Antagonistic and Mutualistic Interactions
*NOTE: You must remember to set up fresh broth cultures for your isolates 1-3 days before lab to do this test!
The microbial community living in your environments is a complex one with many different microorganisms. As is true of any environment, these microbes interact with each other - both functionally and physically. Do selected bacteria from your community help each other or harm each other while trying to find a niche in your community? Today, you will try to answer that question by testing your cultured isolates for examples of mutualism or antagonism (co-operation or competition)by culturing them in controlled communities. Some of these bacteria may prevent the growth of others through the production of chemical inhibitors; others might promote the growth of their neighbors by producing metabolites that are needed. We are going to look for both positive and negative interactions.
PREPARING THE ISOLATES:
You will inoculate 50 µl of log phase (young culture) isolate grown in fresh broth into the assigned well(s). Once again try to control for similar numbers of organisms in your inoculum by starting with normalized optical density measurements (remember to use the OD600_calcs.xls spreadsheet!)
Interaction Assay Set Up
You will use 64 of the wells on a 96 well plate for this assay. Each of you will use all of your unique isolates to test for interactions. Use Excel to keep track of which organisms that will be inoculated into each well as described and illustrated below.
FOLLOW THE TEMPLATE CAREFULLY!!!!!! It is easy to get this inoculation messed up, but don't!
Beginning with Isolate #2, inoculate a second 50 μl of each of your isolates into the column wells B1, C1, etc. (indicated by the green color).
Add 50 μL of appropriate broth to each of the wells containing your isolates (row wells A1-A8 and column wells B1-H1)
Gently move the 96 well plate in a circular motion to mix.
Transfer 10 μl of the contents of the 7 wells - A2 (containing isolate #2 etc) through A8 to the empty wells in each column as indicated by the yellow arrows. You will need to remove the first tip from a multichannel pipette. If you are using the multichannel pipette, be sure that you work slowly and check that each pipette tip is evenly filled. You may need to tighten the tips by hand, if so be sure to only touch the part of the tip that sits on the multichannel pipette, you wouldn't want to contaminate your wells with human organsisms!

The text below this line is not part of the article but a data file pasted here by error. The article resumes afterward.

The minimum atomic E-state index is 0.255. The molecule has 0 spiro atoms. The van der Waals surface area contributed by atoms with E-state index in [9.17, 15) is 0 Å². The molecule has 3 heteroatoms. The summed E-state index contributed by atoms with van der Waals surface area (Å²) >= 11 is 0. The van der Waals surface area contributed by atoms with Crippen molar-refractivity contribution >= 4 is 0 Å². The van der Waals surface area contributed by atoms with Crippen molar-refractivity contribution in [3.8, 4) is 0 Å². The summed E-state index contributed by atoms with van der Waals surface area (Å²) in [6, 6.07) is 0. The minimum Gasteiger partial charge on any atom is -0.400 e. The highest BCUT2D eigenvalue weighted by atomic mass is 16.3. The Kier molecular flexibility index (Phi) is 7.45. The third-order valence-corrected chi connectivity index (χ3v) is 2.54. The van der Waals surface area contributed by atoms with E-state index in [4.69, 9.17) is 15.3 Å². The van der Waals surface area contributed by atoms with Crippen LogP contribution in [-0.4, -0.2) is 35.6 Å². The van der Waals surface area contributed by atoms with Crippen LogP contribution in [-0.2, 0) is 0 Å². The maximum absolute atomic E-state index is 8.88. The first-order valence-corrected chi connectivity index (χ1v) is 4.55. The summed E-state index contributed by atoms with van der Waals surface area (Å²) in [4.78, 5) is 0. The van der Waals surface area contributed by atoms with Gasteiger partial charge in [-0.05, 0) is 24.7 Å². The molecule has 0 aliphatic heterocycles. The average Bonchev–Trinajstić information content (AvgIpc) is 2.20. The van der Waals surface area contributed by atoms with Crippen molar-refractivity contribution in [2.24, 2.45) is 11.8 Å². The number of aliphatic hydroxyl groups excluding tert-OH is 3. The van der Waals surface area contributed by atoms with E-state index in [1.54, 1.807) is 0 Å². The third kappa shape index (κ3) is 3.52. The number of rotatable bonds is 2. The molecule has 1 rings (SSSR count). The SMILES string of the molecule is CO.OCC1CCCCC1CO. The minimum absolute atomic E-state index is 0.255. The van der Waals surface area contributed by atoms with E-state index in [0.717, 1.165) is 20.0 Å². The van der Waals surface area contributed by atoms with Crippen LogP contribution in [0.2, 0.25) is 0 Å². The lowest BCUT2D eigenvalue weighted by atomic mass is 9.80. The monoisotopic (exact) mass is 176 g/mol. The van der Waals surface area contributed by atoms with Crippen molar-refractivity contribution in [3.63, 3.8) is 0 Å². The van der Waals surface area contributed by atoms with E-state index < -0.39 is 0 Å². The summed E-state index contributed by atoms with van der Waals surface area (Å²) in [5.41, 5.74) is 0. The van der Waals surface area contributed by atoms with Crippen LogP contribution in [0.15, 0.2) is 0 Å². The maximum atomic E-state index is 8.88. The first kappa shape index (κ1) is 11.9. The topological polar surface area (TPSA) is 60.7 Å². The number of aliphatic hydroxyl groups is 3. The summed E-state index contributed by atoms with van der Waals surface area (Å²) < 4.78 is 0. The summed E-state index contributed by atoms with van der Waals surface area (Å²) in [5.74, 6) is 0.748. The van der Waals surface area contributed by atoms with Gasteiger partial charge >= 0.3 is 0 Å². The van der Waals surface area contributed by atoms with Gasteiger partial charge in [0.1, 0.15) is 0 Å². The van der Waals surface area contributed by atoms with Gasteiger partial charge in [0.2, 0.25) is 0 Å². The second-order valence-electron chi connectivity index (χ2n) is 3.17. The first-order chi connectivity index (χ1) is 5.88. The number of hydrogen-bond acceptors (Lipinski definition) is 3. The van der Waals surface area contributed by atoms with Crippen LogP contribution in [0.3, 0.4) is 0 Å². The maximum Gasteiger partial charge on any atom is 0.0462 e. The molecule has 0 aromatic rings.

Transfer 10 μl of the contents of wells A1 (containing isolate #1 etc) through H1 to each well in the row as indicated by the red arrows.
Again gently mix the contents of the well by moving the plate in gentle circles.
At the end of these transfers, measure the optical density in each well using the plate reader.
This same set of wells will be used to inoculate an agar plate. Label an agar plate (with media appropriate to your isolates) with your name and the class name and date. Using a multichannel pipette, take 5 ul of your mixed cultures from your wells and inoculate the surface of the agar. Do not punch a hole in the agar using your pipette tip! Be careful! These drops of fluid will evaporate in the hood if you leave the lid off your plate for a few minutes.
Place both your 96-well plate and the agar plate at 25C to grow under appropriate atmosphere. Take measurements on the optical density daily to confirm growth inhibition or stimulation. Look at your mixed cultures which you have spotted onto the agar plate after 2 days of growth. Can you see any interesting patterns in the growth?